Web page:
On January 4, a 24-year-old doctor in the government-run Gandhi Medical College (GMC) in Bhopal committed suicide in her hostel room, after sending a message to her father on his mobile, saying: "If I had money, I could have left the seat."
By "money", Dr Akankasha Maheshwari, who was pursuing post-graduation in paediatrics, was referring to the amount of Rs 30 lakh, which a medical student has to pay if he/she leaves the seat in middle of an academic year, and is termed "seat leaving bond money".
This "seat leaving bond money" was one among several such demands for which over 10,000 doctors associated with government-run medical institutions across Madhya Pradesh had staged a protest on Friday morning.
The protest, which was supported by all associations of government doctors, was organised at Bhopal's GMC and all medical services, including emergency, were suspended. However, before the situation went out of control, the state government assured that their demands would be accepted and the strike was called off in just next two-three hours.
The doctors called off their strike after getting assurance from Chief Minister Shivraj Singh Chouhan that a high-powered committee would be set up in the next few days. The committee, which will also involve doctors as members, will be tasked to discuss on each demand raised by doctors at different times, and will hand its report to the government for consideration.
Sources in GMC told IANS that just a week after Maheshwari committed suicide, one male doctor, who was also pursuing post-graduation in the paediatrics stream, left the seat after paying Rs 30 lakh 'seat leaving bond money' to the state government. "His family was able to pay R. 30 lakh, but there are very few who can pay such a huge amount of money. And if a student fails to pay Rs 30 lakh, hehe has to deposit all original documents, which is a serious issue," said Dr Akash Soni, the President of Junior Doctors association in GMC.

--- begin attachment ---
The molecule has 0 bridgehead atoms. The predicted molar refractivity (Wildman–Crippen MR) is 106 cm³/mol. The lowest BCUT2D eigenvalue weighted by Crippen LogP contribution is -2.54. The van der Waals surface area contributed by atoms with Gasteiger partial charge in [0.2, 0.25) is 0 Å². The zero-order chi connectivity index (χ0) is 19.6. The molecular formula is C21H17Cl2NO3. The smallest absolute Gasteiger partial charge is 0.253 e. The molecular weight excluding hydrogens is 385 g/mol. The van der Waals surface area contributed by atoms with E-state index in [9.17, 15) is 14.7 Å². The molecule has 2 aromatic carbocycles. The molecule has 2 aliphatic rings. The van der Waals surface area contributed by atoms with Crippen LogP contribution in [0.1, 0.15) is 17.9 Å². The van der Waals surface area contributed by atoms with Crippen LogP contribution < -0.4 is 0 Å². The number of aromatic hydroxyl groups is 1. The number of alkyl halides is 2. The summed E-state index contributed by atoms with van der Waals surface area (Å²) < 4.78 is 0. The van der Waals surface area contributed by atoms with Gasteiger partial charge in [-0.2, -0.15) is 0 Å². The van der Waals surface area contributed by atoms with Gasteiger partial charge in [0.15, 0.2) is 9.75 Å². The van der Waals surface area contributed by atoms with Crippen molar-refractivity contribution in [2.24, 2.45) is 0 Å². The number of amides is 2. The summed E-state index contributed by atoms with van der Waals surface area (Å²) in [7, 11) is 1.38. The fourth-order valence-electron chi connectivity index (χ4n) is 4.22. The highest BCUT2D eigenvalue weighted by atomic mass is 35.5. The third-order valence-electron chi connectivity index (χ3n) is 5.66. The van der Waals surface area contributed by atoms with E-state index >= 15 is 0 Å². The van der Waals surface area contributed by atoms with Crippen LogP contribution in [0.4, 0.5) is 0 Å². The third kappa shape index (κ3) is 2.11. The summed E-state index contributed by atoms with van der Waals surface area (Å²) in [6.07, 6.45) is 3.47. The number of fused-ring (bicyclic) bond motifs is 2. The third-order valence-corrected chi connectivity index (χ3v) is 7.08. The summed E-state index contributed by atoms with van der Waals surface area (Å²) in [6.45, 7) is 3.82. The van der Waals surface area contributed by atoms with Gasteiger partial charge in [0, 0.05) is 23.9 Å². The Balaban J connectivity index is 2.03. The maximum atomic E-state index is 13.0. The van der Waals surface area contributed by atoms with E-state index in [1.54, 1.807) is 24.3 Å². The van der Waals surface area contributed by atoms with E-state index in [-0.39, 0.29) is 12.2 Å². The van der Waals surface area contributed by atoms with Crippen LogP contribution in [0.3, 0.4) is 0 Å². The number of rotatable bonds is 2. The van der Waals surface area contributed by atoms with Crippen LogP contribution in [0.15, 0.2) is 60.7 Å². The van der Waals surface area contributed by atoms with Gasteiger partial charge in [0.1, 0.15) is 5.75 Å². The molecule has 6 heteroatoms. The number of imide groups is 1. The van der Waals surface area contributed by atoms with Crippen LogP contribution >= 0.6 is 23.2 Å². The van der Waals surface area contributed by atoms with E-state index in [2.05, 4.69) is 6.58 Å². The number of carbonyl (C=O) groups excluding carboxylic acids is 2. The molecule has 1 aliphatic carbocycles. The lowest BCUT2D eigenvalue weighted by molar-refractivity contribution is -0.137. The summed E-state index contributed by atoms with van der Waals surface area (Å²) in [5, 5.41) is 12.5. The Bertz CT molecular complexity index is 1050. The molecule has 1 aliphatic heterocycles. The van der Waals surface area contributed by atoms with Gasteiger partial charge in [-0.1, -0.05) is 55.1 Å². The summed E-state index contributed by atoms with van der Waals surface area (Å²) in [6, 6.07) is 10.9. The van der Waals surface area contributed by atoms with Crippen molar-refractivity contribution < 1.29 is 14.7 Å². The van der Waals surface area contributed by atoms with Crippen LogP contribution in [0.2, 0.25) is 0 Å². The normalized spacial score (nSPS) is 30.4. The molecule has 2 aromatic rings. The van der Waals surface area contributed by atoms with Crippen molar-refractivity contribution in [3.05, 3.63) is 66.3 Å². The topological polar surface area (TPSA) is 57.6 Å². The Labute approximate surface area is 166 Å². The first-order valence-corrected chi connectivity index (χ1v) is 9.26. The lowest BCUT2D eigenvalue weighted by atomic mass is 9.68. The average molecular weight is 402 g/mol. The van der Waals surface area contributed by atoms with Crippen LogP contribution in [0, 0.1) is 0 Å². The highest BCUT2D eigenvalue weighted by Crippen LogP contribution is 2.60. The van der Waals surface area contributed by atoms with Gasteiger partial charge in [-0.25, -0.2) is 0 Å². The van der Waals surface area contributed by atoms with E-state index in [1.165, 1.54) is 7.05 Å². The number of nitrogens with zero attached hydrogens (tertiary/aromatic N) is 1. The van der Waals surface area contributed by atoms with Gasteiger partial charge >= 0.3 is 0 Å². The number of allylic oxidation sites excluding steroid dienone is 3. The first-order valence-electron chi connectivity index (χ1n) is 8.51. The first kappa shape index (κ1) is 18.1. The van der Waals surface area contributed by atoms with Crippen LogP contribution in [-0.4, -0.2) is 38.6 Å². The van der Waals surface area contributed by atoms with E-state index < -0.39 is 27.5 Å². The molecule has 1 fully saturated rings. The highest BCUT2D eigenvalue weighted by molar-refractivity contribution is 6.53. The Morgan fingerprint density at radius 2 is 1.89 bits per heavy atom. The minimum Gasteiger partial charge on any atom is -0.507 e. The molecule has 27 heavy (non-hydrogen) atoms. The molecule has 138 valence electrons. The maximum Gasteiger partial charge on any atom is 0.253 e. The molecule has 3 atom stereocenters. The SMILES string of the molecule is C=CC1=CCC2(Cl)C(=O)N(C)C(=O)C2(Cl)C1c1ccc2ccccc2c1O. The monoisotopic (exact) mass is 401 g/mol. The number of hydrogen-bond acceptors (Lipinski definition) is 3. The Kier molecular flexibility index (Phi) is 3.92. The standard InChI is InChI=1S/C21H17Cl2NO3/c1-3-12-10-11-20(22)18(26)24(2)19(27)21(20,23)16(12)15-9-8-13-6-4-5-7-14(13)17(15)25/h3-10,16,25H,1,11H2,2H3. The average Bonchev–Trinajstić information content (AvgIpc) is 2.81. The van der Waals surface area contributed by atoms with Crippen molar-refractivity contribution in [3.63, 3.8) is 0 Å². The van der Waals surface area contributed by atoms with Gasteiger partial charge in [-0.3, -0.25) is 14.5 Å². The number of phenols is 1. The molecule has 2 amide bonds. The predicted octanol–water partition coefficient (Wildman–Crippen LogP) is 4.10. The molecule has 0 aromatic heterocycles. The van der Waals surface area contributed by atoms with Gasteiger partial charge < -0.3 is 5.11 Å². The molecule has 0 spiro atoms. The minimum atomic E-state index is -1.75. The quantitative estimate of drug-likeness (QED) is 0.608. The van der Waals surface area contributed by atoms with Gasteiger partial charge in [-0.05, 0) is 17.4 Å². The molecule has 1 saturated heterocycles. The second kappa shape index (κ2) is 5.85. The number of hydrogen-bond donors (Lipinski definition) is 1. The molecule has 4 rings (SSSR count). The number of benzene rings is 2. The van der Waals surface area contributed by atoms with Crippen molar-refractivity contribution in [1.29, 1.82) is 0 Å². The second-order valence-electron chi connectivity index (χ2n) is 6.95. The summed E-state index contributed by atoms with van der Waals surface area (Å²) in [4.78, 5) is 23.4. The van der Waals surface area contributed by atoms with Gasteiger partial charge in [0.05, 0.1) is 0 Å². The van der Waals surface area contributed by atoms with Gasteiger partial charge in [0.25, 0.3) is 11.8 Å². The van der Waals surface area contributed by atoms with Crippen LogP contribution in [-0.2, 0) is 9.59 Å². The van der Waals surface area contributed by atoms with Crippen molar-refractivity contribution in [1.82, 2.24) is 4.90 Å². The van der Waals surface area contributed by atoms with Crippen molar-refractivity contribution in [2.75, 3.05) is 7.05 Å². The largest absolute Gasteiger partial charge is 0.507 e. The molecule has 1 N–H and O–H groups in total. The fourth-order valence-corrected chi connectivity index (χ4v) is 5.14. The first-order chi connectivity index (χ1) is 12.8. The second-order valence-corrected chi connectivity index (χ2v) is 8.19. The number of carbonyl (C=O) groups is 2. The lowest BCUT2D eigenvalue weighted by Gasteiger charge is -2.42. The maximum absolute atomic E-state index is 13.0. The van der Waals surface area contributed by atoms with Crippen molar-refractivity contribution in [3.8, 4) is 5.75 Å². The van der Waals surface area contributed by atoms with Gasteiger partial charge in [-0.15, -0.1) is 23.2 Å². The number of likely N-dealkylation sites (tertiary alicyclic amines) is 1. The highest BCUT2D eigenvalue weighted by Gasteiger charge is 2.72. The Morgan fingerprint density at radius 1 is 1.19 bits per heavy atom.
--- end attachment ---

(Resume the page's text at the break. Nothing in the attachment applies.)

The government has stood firm on this "seat leaving bond money", saying that it spends around Rs 2 crore for one medical student, and if one leaves the seat in the middle of academic year, it is not only the loss of government money but the loss of a doctor also.
The doctors, who were on protest on Friday, however, countered saying this system was introduced when there was shortage of specialists, but now things have changed and every department has enough doctors.
In this context, it would be worth mentioning that the Supreme Court, while hearing a plea on this particular issue on October 4 last year, had observed: "It is reasonable for having a higher bond amount to compensate for the loss of seat. But Rs 30 lakh is too much."
Dr Rakesh Malviya, Secretary of the Medical Education Officers Association, told IANS that the protest was called off after CM Chouhan himself assured to set up a high-power committee, which will be empoweedr to take prompt decisions on issues related with doctors fraternity.
"A notification regarding setting the committee has also been issued later in the evening. As he has assured, we will be waiting for the further decisions from the government till next one month. We are hopeful that Chief Minister Shivraj Singh Chouhan will ask his officials to streamline the process soon. If not, then we have no other option except to suspend medical services and stage massive protest again," he said.
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